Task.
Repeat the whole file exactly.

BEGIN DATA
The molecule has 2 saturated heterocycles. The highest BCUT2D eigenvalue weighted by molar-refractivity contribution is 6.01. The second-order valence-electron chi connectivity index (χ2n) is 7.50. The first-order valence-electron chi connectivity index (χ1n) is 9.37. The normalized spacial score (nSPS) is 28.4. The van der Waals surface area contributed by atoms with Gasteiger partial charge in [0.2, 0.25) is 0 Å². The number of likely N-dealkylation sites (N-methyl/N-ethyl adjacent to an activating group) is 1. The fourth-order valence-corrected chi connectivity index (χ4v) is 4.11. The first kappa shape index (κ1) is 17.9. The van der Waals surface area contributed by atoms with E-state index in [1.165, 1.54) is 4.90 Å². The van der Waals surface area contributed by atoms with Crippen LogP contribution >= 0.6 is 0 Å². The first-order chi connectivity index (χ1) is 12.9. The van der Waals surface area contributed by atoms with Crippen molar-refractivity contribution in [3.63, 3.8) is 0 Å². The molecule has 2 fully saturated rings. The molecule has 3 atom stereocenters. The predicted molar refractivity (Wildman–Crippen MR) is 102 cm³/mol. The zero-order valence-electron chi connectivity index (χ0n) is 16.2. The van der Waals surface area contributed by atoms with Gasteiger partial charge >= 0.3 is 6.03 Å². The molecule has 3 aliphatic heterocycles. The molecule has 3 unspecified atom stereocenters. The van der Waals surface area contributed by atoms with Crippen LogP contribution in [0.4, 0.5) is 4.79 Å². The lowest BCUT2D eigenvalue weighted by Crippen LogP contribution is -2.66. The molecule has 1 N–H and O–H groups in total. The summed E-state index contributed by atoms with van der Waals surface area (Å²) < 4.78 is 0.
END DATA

The molecule has 2 saturated heterocycles. The highest BCUT2D eigenvalue weighted by molar-refractivity contribution is 6.01. The second-order valence-electron chi connectivity index (χ2n) is 7.50. The first-order valence-electron chi connectivity index (χ1n) is 9.37. The normalized spacial score (nSPS) is 28.4. The van der Waals surface area contributed by atoms with Gasteiger partial charge in [0.2, 0.25) is 0 Å². The number of likely N-dealkylation sites (N-methyl/N-ethyl adjacent to an activating group) is 1. The fourth-order valence-corrected chi connectivity index (χ4v) is 4.11. The first kappa shape index (κ1) is 17.9. The van der Waals surface area contributed by atoms with E-state index in [1.165, 1.54) is 4.90 Å². The van der Waals surface area contributed by atoms with Crippen LogP contribution >= 0.6 is 0 Å². The first-order chi connectivity index (χ1) is 12.9. The van der Waals surface area contributed by atoms with Crippen molar-refractivity contribution in [3.63, 3.8) is 0 Å². The molecule has 2 fully saturated rings. The molecule has 3 atom stereocenters. The predicted molar refractivity (Wildman–Crippen MR) is 102 cm³/mol. The zero-order valence-electron chi connectivity index (χ0n) is 16.2. The van der Waals surface area contributed by atoms with Gasteiger partial charge >= 0.3 is 6.03 Å². The molecule has 3 aliphatic heterocycles. The molecule has 3 unspecified atom stereocenters. The van der Waals surface area contributed by atoms with Crippen LogP contribution in [0.4, 0.5) is 4.79 Å². The lowest BCUT2D eigenvalue weighted by Crippen LogP contribution is -2.66. The molecule has 1 N–H and O–H groups in total. The summed E-state index contributed by atoms with van der Waals surface area (Å²) < 4.78 is 0.